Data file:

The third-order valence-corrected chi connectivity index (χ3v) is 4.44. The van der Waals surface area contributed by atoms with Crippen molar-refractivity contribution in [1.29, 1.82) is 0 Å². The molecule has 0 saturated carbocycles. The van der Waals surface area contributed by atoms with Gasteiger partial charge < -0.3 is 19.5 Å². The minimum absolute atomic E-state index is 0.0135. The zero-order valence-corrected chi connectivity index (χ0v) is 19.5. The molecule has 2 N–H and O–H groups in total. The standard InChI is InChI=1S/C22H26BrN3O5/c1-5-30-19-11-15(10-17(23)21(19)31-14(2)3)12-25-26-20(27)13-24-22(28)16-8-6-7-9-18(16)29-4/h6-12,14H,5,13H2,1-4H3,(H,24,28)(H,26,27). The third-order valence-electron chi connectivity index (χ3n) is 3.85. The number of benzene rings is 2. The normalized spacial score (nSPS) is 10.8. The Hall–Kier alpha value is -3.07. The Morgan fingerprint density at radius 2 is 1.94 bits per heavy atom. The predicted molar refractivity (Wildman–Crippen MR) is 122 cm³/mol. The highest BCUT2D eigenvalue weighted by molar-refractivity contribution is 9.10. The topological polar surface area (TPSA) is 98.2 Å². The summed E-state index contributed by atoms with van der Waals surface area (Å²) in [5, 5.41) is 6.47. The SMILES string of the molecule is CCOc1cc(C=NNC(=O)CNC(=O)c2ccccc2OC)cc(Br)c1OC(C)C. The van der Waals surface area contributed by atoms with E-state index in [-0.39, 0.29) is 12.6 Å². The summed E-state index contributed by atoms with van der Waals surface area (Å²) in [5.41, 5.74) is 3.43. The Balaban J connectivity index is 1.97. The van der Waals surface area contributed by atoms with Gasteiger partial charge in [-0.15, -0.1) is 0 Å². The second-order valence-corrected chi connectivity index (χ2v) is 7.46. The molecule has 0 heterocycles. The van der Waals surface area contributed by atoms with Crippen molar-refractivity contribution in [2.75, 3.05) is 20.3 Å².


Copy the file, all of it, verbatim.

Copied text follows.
The third-order valence-corrected chi connectivity index (χ3v) is 4.44. The van der Waals surface area contributed by atoms with Crippen molar-refractivity contribution in [1.29, 1.82) is 0 Å². The molecule has 0 saturated carbocycles. The van der Waals surface area contributed by atoms with Gasteiger partial charge < -0.3 is 19.5 Å². The minimum absolute atomic E-state index is 0.0135. The zero-order valence-corrected chi connectivity index (χ0v) is 19.5. The molecule has 2 N–H and O–H groups in total. The standard InChI is InChI=1S/C22H26BrN3O5/c1-5-30-19-11-15(10-17(23)21(19)31-14(2)3)12-25-26-20(27)13-24-22(28)16-8-6-7-9-18(16)29-4/h6-12,14H,5,13H2,1-4H3,(H,24,28)(H,26,27). The third-order valence-electron chi connectivity index (χ3n) is 3.85. The number of benzene rings is 2. The normalized spacial score (nSPS) is 10.8. The Hall–Kier alpha value is -3.07. The Morgan fingerprint density at radius 2 is 1.94 bits per heavy atom. The predicted molar refractivity (Wildman–Crippen MR) is 122 cm³/mol. The highest BCUT2D eigenvalue weighted by molar-refractivity contribution is 9.10. The topological polar surface area (TPSA) is 98.2 Å². The summed E-state index contributed by atoms with van der Waals surface area (Å²) in [5, 5.41) is 6.47. The SMILES string of the molecule is CCOc1cc(C=NNC(=O)CNC(=O)c2ccccc2OC)cc(Br)c1OC(C)C. The van der Waals surface area contributed by atoms with E-state index in [-0.39, 0.29) is 12.6 Å². The summed E-state index contributed by atoms with van der Waals surface area (Å²) in [5.41, 5.74) is 3.43. The Balaban J connectivity index is 1.97. The van der Waals surface area contributed by atoms with Gasteiger partial charge in [-0.15, -0.1) is 0 Å². The second-order valence-corrected chi connectivity index (χ2v) is 7.46. The molecule has 0 heterocycles. The van der Waals surface area contributed by atoms with Crippen molar-refractivity contribution in [2.75, 3.05) is 20.3 Å².